In response, Peck has created a strikingly asymmetrical, jagged dance, with patterns that form and dissolve across the stage. The dancers zig-zag in and out of the wings, or lie half-obscured, turning and stretching on the floor. They engulf the principals, echoing their movements and creating motifs of their own, or composing architectural structures with moving parts, such as a complex assemblage of arms and legs on one side of the stage, or a pyramid of heads reminiscent of Les Noces. If anything, the use of the corps is the most compelling aspect of the work, echoing something the choreographer recently said to me in an interview: “I want to create a sense of equality between the corps and the principal dancers. I’m interested in breaking up the fragmented way of presenting dance, to create a more seamless environment. And I want to play with transitions.” In response, the corps – Peck’s colleagues and friends – throw themselves into the movement with enormous commitment and sense of fun. He has engaged their imaginations and their particular skill set – the ability to work together, create patterns, animate the stage.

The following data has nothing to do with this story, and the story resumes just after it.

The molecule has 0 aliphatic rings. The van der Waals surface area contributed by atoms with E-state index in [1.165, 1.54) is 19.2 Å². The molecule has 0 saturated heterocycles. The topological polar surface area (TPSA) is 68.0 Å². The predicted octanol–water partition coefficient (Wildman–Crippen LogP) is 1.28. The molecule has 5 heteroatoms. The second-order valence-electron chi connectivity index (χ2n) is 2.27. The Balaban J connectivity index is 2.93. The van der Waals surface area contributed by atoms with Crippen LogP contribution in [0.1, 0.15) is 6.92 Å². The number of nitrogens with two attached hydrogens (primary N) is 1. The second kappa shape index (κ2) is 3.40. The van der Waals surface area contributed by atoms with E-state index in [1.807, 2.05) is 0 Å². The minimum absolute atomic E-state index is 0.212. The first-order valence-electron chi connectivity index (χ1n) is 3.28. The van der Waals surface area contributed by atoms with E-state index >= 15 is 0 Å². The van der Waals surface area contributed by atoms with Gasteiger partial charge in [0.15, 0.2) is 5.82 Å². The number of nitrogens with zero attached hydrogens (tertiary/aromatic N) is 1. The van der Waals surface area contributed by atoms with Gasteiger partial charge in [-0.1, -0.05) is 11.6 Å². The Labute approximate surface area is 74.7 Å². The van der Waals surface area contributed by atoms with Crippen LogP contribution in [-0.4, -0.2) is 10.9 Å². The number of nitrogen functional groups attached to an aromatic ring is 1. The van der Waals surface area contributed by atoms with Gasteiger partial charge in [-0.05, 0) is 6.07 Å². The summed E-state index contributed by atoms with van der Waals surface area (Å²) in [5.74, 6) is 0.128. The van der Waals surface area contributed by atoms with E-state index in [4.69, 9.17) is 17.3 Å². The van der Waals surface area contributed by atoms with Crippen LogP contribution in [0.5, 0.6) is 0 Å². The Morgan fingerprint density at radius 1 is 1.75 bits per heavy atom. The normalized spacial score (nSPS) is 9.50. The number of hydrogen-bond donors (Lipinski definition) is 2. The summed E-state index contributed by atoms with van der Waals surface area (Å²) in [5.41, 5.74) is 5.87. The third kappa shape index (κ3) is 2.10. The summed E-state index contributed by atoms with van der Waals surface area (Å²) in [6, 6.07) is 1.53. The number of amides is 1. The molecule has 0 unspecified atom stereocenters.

It’s certainly a young man’s ballet: he’s thrown in everything he’s seen and learned over the course of his time at NYCB. The influence of Balanchine and Jerome Robbins is strong, but even stronger, to my eye, is that of Alexei Ratmansky. One can see it in the jaunty, sporty style, the “bathing beauty” poses, the energetic sprints across the stage, and the small interactions between dancers, hinting at relationships. But beyond the external influences, there is also the intimation of a personal style, an interest in architectural shapes, robust partnering, and contrasting dynamics. A solo for Joaquín De Luz, especially, revealed Peck’s ability to create textures of fast and slow, stretched and staccato. He responds to his dancers’ abilities and temperaments: the solos and pas de deux have the feel of miniature portraits. Robert Fairchild is a tourbillon of intensity; Ashley Bouder a dynamo of jumps and acceleration. If anything, he may be playing too much to type, but then again, what can one expect? This is his first major work.